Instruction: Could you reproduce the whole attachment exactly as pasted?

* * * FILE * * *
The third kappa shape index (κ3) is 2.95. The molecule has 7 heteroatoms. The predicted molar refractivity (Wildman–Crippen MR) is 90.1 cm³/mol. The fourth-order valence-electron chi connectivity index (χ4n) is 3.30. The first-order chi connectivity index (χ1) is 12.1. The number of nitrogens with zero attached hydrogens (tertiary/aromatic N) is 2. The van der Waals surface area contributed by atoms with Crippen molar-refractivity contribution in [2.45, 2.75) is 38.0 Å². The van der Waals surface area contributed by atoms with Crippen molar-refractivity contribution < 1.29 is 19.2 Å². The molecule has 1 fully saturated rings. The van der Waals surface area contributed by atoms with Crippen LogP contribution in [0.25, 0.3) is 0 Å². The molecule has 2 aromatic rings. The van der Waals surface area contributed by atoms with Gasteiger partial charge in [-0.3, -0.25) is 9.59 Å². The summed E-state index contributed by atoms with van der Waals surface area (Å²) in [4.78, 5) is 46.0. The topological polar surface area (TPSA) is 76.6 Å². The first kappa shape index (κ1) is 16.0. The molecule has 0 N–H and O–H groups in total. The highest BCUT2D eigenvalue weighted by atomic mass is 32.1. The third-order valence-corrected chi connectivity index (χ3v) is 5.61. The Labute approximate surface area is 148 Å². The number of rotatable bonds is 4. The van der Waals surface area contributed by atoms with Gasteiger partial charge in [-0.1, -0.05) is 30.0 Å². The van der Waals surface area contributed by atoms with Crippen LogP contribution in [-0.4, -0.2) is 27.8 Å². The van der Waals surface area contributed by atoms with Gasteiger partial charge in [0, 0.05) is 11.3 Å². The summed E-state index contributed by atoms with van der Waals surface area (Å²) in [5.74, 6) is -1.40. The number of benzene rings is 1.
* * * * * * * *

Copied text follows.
The third kappa shape index (κ3) is 2.95. The molecule has 7 heteroatoms. The predicted molar refractivity (Wildman–Crippen MR) is 90.1 cm³/mol. The fourth-order valence-electron chi connectivity index (χ4n) is 3.30. The first-order chi connectivity index (χ1) is 12.1. The number of nitrogens with zero attached hydrogens (tertiary/aromatic N) is 2. The van der Waals surface area contributed by atoms with Crippen molar-refractivity contribution in [2.45, 2.75) is 38.0 Å². The van der Waals surface area contributed by atoms with Crippen molar-refractivity contribution < 1.29 is 19.2 Å². The molecule has 1 fully saturated rings. The van der Waals surface area contributed by atoms with Crippen LogP contribution in [0.25, 0.3) is 0 Å². The molecule has 2 aromatic rings. The van der Waals surface area contributed by atoms with Gasteiger partial charge in [-0.3, -0.25) is 9.59 Å². The summed E-state index contributed by atoms with van der Waals surface area (Å²) in [4.78, 5) is 46.0. The topological polar surface area (TPSA) is 76.6 Å². The first kappa shape index (κ1) is 16.0. The molecule has 0 N–H and O–H groups in total. The highest BCUT2D eigenvalue weighted by atomic mass is 32.1. The third-order valence-corrected chi connectivity index (χ3v) is 5.61. The Labute approximate surface area is 148 Å². The number of rotatable bonds is 4. The van der Waals surface area contributed by atoms with Gasteiger partial charge in [-0.1, -0.05) is 30.0 Å². The van der Waals surface area contributed by atoms with Crippen LogP contribution in [-0.4, -0.2) is 27.8 Å². The van der Waals surface area contributed by atoms with Gasteiger partial charge in [0, 0.05) is 11.3 Å². The summed E-state index contributed by atoms with van der Waals surface area (Å²) in [5.74, 6) is -1.40. The number of benzene rings is 1.